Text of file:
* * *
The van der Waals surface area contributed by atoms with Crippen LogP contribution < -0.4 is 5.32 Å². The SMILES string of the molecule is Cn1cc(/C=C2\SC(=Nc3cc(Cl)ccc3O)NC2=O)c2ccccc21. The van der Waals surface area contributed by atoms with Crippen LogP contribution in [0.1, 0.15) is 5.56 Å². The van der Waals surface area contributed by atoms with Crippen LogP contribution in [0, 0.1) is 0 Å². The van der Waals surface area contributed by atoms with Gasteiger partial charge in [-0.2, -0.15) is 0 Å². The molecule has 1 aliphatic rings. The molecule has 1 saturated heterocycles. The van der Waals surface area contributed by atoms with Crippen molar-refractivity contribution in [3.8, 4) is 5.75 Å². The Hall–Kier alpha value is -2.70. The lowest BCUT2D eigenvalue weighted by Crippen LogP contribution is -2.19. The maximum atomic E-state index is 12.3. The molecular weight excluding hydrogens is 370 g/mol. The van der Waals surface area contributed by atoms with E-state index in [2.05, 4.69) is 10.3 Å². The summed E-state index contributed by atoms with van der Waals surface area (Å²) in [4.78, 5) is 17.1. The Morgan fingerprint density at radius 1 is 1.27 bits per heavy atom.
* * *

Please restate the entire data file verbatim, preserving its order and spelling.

The van der Waals surface area contributed by atoms with Crippen LogP contribution < -0.4 is 5.32 Å². The SMILES string of the molecule is Cn1cc(/C=C2\SC(=Nc3cc(Cl)ccc3O)NC2=O)c2ccccc21. The van der Waals surface area contributed by atoms with Crippen LogP contribution in [0.1, 0.15) is 5.56 Å². The van der Waals surface area contributed by atoms with Crippen LogP contribution in [0, 0.1) is 0 Å². The van der Waals surface area contributed by atoms with Gasteiger partial charge in [-0.2, -0.15) is 0 Å². The molecule has 1 aliphatic rings. The molecule has 1 saturated heterocycles. The van der Waals surface area contributed by atoms with Crippen molar-refractivity contribution in [3.8, 4) is 5.75 Å². The Hall–Kier alpha value is -2.70. The lowest BCUT2D eigenvalue weighted by Crippen LogP contribution is -2.19. The maximum atomic E-state index is 12.3. The molecular weight excluding hydrogens is 370 g/mol. The van der Waals surface area contributed by atoms with E-state index in [2.05, 4.69) is 10.3 Å². The summed E-state index contributed by atoms with van der Waals surface area (Å²) in [4.78, 5) is 17.1. The Morgan fingerprint density at radius 1 is 1.27 bits per heavy atom.